The authorities’ attempts to silence the affected population and destroy evidence echo a directive from one of the leaked government documents – known as the “Telegram” – obtained by the ICIJ, which emphasizes the importance of maintaining “strict secrecy” with respect to everything that happens inside camps. [[[The Telegram (previously) cited, para. 25.]]] While the leaked portion of the directive lacks significant details about how secrecy will be maintained beyond the statement that “[i]t is necessary to strengthen the [internment camps’] staff’s awareness of staying secret, and strictly enforce [the Party’s] political discipline and secrecy discipline,” the experiences of former detainees and witnesses documented in this report and elsewhere illustrate the immense resources that have been devoted to this cover-up effort, as well as the often harsh and repressive methods used to ensure population’s silence.
As a result of risks facing people in Xinjiang and obstacles facing journalists and investigators, with few exceptions the vast majority of credible testimonial evidence about the situation has been gathered from former detainees and other people who have left Xinjiang and have spoken from abroad. Yet speaking from abroad is also difficult and comes with serious risks, especially for the person’s family members who remain in China. [[[For more on the risks facing people who speak out about the situation from abroad See Amnesty International, “Nowhere Feels Safe: Uyghurs Tell of China-led Intimidation Campaign Abroad”, 21 February 2020 →]]] Since at least 2017, obtaining permission to travel abroad – and, in many cases, domestically – has been nearly impossible for Uyghurs and extraordinarily difficult for members of other Muslim ethnic minorities in Xinjiang. Those who have obtained permission to travel abroad since 2017 appear to require a connection to a foreign country (usually citizenship or immediate family) and one or more “guarantors” in Xinjiang who agree, in writing, that they will be sent to a camp if the person they are guaranteeing speaks or shares information about the internment camps or does not return to China on time. As documented in this report and elsewhere, these are not empty threats: family members of people who speak about the issue from abroad have been sent to internment camps.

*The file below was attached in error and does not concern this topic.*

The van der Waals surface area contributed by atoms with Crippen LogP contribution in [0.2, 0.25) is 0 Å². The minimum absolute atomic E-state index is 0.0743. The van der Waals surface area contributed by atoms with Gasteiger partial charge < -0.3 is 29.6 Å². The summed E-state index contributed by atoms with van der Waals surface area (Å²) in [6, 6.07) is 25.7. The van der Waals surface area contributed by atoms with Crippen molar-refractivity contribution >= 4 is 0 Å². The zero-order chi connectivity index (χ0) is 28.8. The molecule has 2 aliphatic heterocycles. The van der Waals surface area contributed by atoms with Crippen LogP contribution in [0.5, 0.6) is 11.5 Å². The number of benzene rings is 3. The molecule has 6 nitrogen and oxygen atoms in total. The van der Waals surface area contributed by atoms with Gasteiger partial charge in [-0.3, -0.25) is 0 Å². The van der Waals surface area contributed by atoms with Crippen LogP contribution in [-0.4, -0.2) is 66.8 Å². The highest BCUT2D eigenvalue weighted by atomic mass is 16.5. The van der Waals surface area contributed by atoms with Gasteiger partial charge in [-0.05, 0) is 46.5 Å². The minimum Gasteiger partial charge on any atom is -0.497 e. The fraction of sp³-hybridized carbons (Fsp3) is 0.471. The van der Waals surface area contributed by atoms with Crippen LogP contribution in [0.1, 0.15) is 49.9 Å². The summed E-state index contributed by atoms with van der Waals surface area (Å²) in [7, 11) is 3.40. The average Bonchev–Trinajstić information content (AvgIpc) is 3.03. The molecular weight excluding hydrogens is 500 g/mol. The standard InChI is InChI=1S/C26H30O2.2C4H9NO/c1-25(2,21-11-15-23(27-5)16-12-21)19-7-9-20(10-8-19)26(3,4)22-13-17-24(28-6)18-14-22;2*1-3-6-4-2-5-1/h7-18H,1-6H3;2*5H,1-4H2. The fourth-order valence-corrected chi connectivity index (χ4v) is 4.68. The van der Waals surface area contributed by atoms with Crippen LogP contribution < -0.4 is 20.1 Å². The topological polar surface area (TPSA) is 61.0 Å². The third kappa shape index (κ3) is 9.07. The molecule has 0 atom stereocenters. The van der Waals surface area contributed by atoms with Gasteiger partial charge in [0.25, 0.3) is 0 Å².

Reporting about the situation from abroad also carries significant risks. In several instances, journalists with family members in Xinjiang who reported on or spoke about the situation in Xinjiang from abroad have had their family members back in Xinjiang arrested, sent to a camp or prison, or forcibly disappeared. [[[See Committee to Project Journalists, “China detains family members of Radio Free Asia Uyghur editor Eset Sulaiman,” 8 March 2021 →; Amnesty International, “Urgent Action: 20 Relatives of Uighur Journalist Detained,” 1 March 2018 →; David Martin, Deutsche Welle, “Chinese authorities detain relatives of Radio Free Asia’s Uighur reports: Relatives of five reports for Radio Free Asia’s Uighur service have been detained in China’s Xinjiang Region. RFA said families were targeted in retaliation for its coverage of Beijing’s crackdown of ethnic Uighurs,” 2 February 2018 →]]] Family members of human rights activists have also been targeted. [[[Amnesty International , “Urgent Action Update: Uyghur Activist’s 30 Relatives Still Detained,” 15 July 2019 →]]] Family members of human rights activists have died in detention. [[[Shohret Hoshur, Radio Free Asia, “Niece of Prominent Uyghur Scholar Confirmed to Have Died in Xinjiang Internment Camp: Mihray Erkin was forced to return to the region in 2019 and died in detention the following year,” 25 May 2021, www.rfa.org/english/news/uyghur/niece-05252021132121.html]]]